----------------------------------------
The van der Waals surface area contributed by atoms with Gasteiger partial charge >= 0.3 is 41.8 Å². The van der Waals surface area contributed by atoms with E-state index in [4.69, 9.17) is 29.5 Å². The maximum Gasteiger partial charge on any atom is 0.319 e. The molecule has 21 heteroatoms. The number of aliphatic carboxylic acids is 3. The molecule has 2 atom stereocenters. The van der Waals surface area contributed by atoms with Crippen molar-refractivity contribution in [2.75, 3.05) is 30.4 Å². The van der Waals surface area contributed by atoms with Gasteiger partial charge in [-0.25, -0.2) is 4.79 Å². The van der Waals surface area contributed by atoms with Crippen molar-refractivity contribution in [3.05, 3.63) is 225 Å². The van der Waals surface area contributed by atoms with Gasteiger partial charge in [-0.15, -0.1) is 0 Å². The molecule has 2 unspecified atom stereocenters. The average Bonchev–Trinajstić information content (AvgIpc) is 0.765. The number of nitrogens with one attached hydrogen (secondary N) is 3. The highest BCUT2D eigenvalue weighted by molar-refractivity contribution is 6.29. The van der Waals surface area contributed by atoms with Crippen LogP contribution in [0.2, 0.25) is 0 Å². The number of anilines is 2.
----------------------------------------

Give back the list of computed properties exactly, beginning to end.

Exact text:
The van der Waals surface area contributed by atoms with Gasteiger partial charge >= 0.3 is 41.8 Å². The van der Waals surface area contributed by atoms with E-state index in [4.69, 9.17) is 29.5 Å². The maximum Gasteiger partial charge on any atom is 0.319 e. The molecule has 21 heteroatoms. The number of aliphatic carboxylic acids is 3. The molecule has 2 atom stereocenters. The van der Waals surface area contributed by atoms with Crippen molar-refractivity contribution in [2.75, 3.05) is 30.4 Å². The van der Waals surface area contributed by atoms with Gasteiger partial charge in [-0.25, -0.2) is 4.79 Å². The van der Waals surface area contributed by atoms with Crippen molar-refractivity contribution in [3.05, 3.63) is 225 Å². The van der Waals surface area contributed by atoms with Gasteiger partial charge in [-0.15, -0.1) is 0 Å². The molecule has 2 unspecified atom stereocenters. The average Bonchev–Trinajstić information content (AvgIpc) is 0.765. The number of nitrogens with one attached hydrogen (secondary N) is 3. The highest BCUT2D eigenvalue weighted by molar-refractivity contribution is 6.29. The van der Waals surface area contributed by atoms with Crippen LogP contribution in [0.2, 0.25) is 0 Å². The number of anilines is 2.